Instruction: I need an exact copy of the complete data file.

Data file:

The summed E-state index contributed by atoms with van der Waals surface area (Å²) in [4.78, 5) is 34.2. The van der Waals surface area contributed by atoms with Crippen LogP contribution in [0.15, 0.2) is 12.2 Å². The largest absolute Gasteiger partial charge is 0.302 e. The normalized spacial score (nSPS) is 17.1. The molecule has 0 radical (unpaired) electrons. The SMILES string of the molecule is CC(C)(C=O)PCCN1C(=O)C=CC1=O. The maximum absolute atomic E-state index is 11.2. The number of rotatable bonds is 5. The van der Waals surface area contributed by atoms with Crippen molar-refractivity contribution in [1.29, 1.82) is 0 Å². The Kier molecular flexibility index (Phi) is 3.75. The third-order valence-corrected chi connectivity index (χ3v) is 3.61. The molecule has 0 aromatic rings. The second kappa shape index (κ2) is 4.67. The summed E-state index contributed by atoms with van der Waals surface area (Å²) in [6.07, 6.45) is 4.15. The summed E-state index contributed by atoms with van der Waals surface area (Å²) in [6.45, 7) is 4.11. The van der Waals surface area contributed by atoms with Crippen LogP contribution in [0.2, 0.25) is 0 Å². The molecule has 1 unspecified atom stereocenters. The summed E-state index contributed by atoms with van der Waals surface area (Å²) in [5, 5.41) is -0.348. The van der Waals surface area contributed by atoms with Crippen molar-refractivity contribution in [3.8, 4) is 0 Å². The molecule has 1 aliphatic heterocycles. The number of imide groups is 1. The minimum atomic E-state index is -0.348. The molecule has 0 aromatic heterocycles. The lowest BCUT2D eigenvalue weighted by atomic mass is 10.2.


The summed E-state index contributed by atoms with van der Waals surface area (Å²) in [4.78, 5) is 34.2. The van der Waals surface area contributed by atoms with Crippen LogP contribution in [0.15, 0.2) is 12.2 Å². The largest absolute Gasteiger partial charge is 0.302 e. The normalized spacial score (nSPS) is 17.1. The molecule has 0 radical (unpaired) electrons. The SMILES string of the molecule is CC(C)(C=O)PCCN1C(=O)C=CC1=O. The maximum absolute atomic E-state index is 11.2. The number of rotatable bonds is 5. The van der Waals surface area contributed by atoms with Crippen molar-refractivity contribution in [1.29, 1.82) is 0 Å². The Kier molecular flexibility index (Phi) is 3.75. The third-order valence-corrected chi connectivity index (χ3v) is 3.61. The molecule has 0 aromatic rings. The second kappa shape index (κ2) is 4.67. The summed E-state index contributed by atoms with van der Waals surface area (Å²) in [6.07, 6.45) is 4.15. The summed E-state index contributed by atoms with van der Waals surface area (Å²) in [6.45, 7) is 4.11. The van der Waals surface area contributed by atoms with Crippen LogP contribution in [0.2, 0.25) is 0 Å². The molecule has 1 unspecified atom stereocenters. The summed E-state index contributed by atoms with van der Waals surface area (Å²) in [5, 5.41) is -0.348. The van der Waals surface area contributed by atoms with Crippen molar-refractivity contribution in [3.8, 4) is 0 Å². The molecule has 1 aliphatic heterocycles. The number of imide groups is 1. The minimum atomic E-state index is -0.348. The molecule has 0 aromatic heterocycles. The lowest BCUT2D eigenvalue weighted by atomic mass is 10.2.